I really enjoyed this story. The characters are rich, you are given a full range of people who could be literary "good-guys" or "bad-guys". Their choices are interesting and the plot is full of turns and even suspense. I would have given this book five starts except a few things bothered me. First the author used quite a bit of foul language in the characters speech. If you are not bothered by four letter words you probably wont notice and enjoy the book just fine. Secondly, to make the antagonist even more sinister the author included several rape scenes with the antagonist enjoying his cruelty. The imaging was disturbing and again, if you are not sensitive to these kinds of scenes it wont be a problem. Over all the story was fantastic and a really interesting read. The book is very long and satisfying. I thought I would get bored but it was great. The reader also does a great job of bringing the different characters to life with different voices.
Normally I don't really read anything involving organised religion. However, My friend insisted that I read this book. I am so glad that I listened to her. This is the best book that I have ever read. Follett uses such vivid imagery when describing everything, that I feel as if I am walking down the road with Tom Builder and his starving family. He keeps you guessing just long enough so that you can not put the book down untill you've found out what the scheme is. I found myself wishing that I could reach into the book and help the protagonists, and hurt the antagonist myself. I recomend this book to anyone who enjoys immersing oneself in a book so completely, that you think about it all day untill you can get back to reading it. You find yourself trying to come up with solutions to the problems facing the characters. This book is a must read!!! It's completely immersive, you may just feel the rumbling of the ground as the horses gallop by!!!
I picked this book purely based on other peoples reviews, its really not the kind of thing that I am into but it was FANTASTIC! The narration is perfect, the story lines were a pleasure to follow. I was addicted to the book from the introduction onward, truly amazing.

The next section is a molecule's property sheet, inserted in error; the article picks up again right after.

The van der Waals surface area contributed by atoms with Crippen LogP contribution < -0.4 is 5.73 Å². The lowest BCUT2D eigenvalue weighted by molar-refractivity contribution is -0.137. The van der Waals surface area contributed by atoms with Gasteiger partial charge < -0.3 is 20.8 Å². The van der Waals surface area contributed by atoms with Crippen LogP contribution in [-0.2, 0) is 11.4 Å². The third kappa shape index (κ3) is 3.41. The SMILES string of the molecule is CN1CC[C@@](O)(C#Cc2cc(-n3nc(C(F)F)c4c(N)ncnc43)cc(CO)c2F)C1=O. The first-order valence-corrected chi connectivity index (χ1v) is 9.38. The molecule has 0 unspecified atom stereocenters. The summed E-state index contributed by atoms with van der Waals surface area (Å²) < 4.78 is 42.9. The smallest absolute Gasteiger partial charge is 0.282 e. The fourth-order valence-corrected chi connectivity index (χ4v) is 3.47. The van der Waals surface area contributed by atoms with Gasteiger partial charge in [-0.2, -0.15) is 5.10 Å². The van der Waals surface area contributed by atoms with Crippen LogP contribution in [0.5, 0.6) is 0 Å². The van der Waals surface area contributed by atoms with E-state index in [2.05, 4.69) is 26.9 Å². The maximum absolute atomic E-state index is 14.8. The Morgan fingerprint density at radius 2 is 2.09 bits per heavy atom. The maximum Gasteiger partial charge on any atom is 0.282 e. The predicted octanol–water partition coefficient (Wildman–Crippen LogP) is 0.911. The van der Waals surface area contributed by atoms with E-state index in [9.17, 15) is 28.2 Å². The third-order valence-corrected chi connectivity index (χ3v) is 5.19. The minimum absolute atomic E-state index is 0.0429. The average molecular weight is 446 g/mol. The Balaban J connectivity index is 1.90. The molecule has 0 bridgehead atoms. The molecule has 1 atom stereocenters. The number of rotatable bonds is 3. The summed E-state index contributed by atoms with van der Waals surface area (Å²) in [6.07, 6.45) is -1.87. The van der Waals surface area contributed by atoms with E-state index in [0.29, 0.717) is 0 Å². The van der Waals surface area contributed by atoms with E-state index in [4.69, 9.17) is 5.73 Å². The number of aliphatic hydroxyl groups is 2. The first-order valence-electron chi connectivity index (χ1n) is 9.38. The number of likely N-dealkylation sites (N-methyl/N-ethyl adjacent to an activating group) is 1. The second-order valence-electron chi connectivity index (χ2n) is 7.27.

The book is a compelling tapestry of colorful tales that together make the building of a cathedral whole cloth. The depiction of medieval life highlighted by the building of the cathedral is riveting and has stimulated me to read the books Follett mentions in the preface that he primarily used as the historical basis of his book.
The plot is never dull as one reader incredibly mentioned. It is loaded with adventure, history, love, cruelty, devotion, moral outrage, fealty; and has as many plot twists as a medieval cathedral has stones.
Other than being a great document about medieval life, Pillars of the Earth is a gripping work of literature.
Follet's preface, about how he'd come to write this novel, had me hooked. His effort, research and honesty propelled me into his novel with enthusiasm. The reader, John Lee, does a superb job. His tone is rich, full of a multitude of vocal inflections that carry ones imagination deeply into this historical adventure. And like a great actor he never shines so brightly on the material that his 'acting' takes precedence over the reading. I can't wait to get the sequel. One thousand cheers to Mr Follet for having ventured into terrain so different from his home.
scott stambler. real name.